[Editorial note: It is actually a MacBookPro 17, as is pointed out in a friendly comment below]
Here’s what it is like to buy your first Mac.
1. The number of purchase decisions are far fewer
2. It arrives in a beautiful box. You slip it out of the box, set the instructions aside as unnecessary, plug it in, turn it on. The machine is very beautiful. It asks you your name. The fonts are very beautiful.
Then it works.
Mac people laugh at you if you buy a book about how to use it; the culture is; use it, poke around.
Parallels lets you run XP and/or Vista on your Mac in a window or full screen; it is one of the easiest, fastest and nicest VM software packages I’ve seen.
I plugged my 500Gig external hard disk into the mac, formatted it and it worked (3 minutes). I plugged my two button optical wireless mouse in, worked great. I plugged my monitor from my Dell laptop in, worked instantly. I plugged my network in, worked perfectly, instantly and with zero setup.
The kicker was that setting up XP through Parallels on the Mac was faster and an order of magnitude easier than it was on my Dell. Cracked me up; the Mac answered all the questions for me; I just sat back and watched it work.
I hear the Mac folks are afraid that Microsoft is selling Silverlight as cross-platform today but might “walk away”from the Mac at “any moment.” But I just don’t buy it; the Mac is too much fun, and once a lot of Vista and XP users get our hands on it, using Silverlight applications that run both on Vista and on the Mac — well, I wonder if Silverlight won’t eventually sell more Macs than it does Dell machines.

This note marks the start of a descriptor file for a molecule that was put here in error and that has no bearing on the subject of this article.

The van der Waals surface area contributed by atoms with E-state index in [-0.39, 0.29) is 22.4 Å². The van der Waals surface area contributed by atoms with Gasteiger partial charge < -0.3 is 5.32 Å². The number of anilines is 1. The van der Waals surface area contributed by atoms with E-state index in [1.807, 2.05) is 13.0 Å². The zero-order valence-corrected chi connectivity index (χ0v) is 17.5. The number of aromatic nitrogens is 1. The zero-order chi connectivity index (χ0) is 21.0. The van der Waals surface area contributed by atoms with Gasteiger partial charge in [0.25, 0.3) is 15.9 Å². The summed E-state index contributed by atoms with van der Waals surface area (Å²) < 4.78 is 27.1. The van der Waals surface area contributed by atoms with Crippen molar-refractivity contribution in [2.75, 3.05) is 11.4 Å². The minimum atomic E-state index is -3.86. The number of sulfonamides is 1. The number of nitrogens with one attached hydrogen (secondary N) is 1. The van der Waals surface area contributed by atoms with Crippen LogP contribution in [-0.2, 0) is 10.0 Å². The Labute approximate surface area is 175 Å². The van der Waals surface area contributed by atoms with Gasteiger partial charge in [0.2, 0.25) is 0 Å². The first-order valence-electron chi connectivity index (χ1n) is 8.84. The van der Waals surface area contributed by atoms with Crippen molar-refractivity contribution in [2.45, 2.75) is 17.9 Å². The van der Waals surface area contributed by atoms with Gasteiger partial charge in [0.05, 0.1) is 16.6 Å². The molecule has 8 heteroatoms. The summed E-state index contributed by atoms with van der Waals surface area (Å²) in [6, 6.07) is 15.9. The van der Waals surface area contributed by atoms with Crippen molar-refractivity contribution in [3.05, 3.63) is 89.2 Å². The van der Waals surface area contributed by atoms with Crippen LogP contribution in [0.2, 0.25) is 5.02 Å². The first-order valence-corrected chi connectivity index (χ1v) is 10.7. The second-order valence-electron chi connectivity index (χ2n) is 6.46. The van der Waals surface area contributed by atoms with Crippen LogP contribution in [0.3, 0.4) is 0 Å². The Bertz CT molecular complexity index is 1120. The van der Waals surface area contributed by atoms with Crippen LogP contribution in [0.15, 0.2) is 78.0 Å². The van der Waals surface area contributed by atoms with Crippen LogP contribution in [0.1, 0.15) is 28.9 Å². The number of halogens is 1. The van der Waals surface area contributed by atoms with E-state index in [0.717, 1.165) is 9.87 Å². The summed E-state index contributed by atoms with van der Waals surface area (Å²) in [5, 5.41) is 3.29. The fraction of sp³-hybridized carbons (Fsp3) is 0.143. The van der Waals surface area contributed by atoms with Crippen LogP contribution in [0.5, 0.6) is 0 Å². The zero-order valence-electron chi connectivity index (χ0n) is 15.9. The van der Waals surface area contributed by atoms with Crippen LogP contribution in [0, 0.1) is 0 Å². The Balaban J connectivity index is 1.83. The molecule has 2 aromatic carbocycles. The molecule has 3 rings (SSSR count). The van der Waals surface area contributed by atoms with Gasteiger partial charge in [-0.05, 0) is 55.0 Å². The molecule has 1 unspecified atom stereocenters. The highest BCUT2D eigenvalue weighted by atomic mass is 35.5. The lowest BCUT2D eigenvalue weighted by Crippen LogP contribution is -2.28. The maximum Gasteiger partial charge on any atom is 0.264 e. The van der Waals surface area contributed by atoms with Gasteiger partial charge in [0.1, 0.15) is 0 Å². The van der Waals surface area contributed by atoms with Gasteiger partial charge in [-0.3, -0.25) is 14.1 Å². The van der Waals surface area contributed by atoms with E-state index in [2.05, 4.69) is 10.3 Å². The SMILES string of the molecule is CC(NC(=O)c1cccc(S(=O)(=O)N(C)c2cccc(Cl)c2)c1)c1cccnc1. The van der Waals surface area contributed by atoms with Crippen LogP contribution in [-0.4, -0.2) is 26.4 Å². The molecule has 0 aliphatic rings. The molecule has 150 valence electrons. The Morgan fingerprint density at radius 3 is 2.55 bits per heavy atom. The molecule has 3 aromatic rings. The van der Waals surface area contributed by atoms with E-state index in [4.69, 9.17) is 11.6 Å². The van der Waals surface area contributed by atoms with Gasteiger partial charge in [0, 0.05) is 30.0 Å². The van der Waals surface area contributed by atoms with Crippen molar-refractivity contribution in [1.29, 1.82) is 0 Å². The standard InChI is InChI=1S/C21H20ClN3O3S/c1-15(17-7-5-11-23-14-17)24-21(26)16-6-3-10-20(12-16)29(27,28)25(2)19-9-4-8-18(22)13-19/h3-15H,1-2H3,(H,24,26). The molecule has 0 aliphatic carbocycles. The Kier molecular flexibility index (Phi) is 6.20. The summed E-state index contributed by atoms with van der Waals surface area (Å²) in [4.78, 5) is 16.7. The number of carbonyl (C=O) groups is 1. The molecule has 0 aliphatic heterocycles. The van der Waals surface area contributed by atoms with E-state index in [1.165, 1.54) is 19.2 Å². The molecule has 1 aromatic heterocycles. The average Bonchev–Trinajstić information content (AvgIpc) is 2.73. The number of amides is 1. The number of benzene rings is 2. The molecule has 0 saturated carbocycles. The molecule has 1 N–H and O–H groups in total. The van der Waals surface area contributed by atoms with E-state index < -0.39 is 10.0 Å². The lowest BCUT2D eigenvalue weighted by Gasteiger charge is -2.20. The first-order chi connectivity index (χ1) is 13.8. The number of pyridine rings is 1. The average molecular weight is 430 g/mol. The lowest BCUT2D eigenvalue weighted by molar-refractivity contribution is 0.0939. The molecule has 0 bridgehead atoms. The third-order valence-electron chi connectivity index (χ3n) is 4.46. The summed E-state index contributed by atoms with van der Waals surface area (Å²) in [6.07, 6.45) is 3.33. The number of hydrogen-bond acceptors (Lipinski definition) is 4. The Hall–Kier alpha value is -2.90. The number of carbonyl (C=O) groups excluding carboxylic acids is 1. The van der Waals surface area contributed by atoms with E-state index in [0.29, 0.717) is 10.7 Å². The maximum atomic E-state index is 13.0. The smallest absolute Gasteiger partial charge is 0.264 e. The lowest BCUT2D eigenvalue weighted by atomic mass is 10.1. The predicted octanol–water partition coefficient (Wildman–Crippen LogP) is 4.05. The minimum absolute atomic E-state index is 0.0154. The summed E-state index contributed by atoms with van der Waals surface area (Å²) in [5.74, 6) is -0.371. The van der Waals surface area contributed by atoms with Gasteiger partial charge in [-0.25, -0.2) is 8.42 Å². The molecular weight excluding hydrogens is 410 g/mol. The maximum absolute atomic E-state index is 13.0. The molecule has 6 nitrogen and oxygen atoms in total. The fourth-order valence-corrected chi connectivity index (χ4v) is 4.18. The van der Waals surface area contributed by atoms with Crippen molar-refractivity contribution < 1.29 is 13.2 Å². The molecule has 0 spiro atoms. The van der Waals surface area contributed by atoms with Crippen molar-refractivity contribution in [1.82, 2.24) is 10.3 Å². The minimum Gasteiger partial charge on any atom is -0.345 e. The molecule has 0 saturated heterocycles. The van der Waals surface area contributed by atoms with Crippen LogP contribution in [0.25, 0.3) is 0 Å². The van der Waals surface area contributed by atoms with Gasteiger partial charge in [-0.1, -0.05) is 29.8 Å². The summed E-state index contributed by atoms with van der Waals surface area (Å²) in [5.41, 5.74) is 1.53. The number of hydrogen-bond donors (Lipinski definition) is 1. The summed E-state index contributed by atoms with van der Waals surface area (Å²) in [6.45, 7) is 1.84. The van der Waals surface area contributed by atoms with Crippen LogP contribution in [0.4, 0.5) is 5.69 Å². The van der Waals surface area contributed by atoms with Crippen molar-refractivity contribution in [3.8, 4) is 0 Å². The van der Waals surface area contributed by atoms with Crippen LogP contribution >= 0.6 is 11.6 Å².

Niftiest program so far: video conferencing through AIM; there is something very nice about seeing the person you’re talking to, for free, with very solid full motion video. Yes, it takes a very big pipe, but FIOS is cheap these days, and the Mac makes it painless.
Meanwhile, the more I program with Silverlight, the more impressed I am.
I took my Mac to Milwaukee to give a presentation about Silverlight and .NET 3. The great news was that Keynote (PowerPoint for the Mac but faster, easier, better in every way) worked great, and it wowed them. The even better news was that Vista running under Parallels, with ORCAS and .NET 3 worked like a charm (though, I admit a bit slower than on my dedicated Dell. On the other hand my dedicated Dell now has 4 Gig of RAM, 4 Gig of ReadyBurst, and an upgraded video card with 1/2 gig on board memory).
What was most fun was the unending grumbling about my using a Mac to make a Windows presentation. It is a brave new world.
One humbling thing I learned and it is important to keep in mind is that most of the folks there (and these were all business folks who signed up out of personal interest) are working in companies who are still working in .NET 1.1, and just beginning to transition to 2.0; the challenge for Microsoft, clearly, will be convincing folks that 3.0 (which is a very big step) is worth taking any time soon.